Cloutman: One morning I got a call from this writer at Billboard and I was like who is this pranking me? He said we charted on the Hot 100 and we were one of the first unsigned bands, other than Lisa Loeb, to chart independently.
Schaffer: Really? It did?
Mandel: I’m not sure we knew that. No one alerted us to that one.
Cloutman: What happened was we got this overwhelming response from people on MySpace. The fans were ultimately responsible for us charting on Billboard.
Schaffer: You learn something new every day. I’m posthumously happy.
Cloutman: The untold number of Scott’s lives we’ve affected.
Mechlowicz: People quoted the movie from the outset, but it definitely exploded a little later. There was absolutely no social media back then, so it seemed to have caught fire once people were able to share. It’s strange to have a hit movie a little after its release.
Schaffer: Matt even said, “I don’t get it. I was Ripley in The Talented Mr. Ripley, I was Private Ryan in Saving Private Ryan, Jason Bourne in the Bourne Identity, and people walk up to me all the time and just go, ‘Scotty doesn’t know!’”
Mandel: With any hope, when Matt Damon dies – and hopefully not for a long time – but when he dies, this is what they lead with. That’s my hope for the legacy. They don’t even mention Good Will Hunting.
Schaffer: At the funeral, Ben Affleck plays this acoustic.
Mandel: Anecdotally I hear from people all the time, “They played it at my kid’s senior prom,” or, “My kid’s band learned to play it.” And that’s just the best thing in the world. In a weird way, that’s what we were setting out to do with the whole movie. Somewhere, some young drunk person is enjoying some form of EuroTrip.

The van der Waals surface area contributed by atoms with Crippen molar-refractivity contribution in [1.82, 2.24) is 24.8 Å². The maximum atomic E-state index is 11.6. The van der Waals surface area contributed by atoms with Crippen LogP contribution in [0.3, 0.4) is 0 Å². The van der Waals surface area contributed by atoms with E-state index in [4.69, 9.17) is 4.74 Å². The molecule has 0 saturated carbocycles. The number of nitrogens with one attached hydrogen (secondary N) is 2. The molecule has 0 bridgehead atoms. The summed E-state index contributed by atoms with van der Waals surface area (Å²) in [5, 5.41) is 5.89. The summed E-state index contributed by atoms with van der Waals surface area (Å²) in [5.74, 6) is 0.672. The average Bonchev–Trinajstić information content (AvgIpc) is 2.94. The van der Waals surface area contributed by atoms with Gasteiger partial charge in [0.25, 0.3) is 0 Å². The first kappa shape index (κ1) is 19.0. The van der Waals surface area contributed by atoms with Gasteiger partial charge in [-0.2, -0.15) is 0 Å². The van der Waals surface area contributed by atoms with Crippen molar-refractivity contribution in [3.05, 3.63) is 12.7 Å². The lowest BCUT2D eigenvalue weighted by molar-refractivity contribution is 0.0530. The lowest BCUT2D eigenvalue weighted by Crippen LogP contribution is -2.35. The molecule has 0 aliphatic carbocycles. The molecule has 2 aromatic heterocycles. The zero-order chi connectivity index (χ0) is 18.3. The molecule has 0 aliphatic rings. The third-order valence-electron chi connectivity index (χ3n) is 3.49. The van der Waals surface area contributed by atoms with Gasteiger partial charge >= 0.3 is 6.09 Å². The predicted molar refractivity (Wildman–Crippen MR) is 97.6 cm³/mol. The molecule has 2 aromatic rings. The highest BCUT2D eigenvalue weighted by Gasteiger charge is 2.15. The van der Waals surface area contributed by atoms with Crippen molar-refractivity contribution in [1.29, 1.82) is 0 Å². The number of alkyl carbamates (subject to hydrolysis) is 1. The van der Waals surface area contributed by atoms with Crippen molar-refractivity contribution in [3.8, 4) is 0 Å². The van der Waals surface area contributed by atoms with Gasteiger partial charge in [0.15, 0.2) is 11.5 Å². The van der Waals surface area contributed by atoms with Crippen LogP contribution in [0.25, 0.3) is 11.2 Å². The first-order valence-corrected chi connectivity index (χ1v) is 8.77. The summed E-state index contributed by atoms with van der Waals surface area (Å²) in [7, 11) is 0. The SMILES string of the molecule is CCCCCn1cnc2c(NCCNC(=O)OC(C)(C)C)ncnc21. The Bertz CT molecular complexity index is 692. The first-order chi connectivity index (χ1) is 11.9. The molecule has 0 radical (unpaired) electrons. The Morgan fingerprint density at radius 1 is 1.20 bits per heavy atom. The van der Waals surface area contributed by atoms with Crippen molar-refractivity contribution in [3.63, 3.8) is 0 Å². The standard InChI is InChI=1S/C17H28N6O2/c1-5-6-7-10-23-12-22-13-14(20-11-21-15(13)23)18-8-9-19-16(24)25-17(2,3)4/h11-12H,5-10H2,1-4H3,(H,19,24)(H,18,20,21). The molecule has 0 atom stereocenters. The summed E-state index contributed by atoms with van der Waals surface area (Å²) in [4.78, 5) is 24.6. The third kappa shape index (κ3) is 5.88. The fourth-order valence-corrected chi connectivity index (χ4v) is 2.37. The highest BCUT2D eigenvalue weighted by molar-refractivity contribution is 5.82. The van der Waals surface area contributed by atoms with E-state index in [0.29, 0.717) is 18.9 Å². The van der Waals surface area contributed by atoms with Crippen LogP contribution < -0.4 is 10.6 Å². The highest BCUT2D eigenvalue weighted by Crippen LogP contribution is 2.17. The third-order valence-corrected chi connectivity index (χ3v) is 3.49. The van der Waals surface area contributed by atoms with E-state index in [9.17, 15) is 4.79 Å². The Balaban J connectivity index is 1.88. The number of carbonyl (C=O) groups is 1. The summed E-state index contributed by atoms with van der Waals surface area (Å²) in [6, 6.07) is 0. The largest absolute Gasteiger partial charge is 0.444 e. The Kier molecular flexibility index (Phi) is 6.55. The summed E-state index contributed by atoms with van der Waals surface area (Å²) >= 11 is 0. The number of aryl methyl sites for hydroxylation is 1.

Cloutman: One of the more memorable stories we were approached with, there was this girl, I want to say in the Midwest or Indiana. It was her friend contacting us. She said her friend was in a car with some other people to get pizza and the car got t-boned. This girl was dragged out the car by paramedics and was put on a stretcher and ultimately went into a coma. But as she was slipping into this coma, her phone started ringing and she had the “Scotty Doesn’t Know” ringtone. In her dazed state she started singing along to it. It’s one of those things where you don’t consider you’re going to be attached to something that has this positive meaning for people.
Schaffer: We set out to make a really funny movie that had a cool song in it and it seems like, now, there’s this really cool song that reminds people there’s this really funny movie.
Mechlowicz: We’re all always asked about a sequel. I think everyone is up for it. If people want it, we’ll do it. If there is ever a sequel, you can be assured the first sound you hear in the trailer will be “dananananana dananana dananananananananananana.”
Mandel: Let’s just say Dreamworks has not exactly been demanding one.
You can contact Mike Ryan directly on Twitter.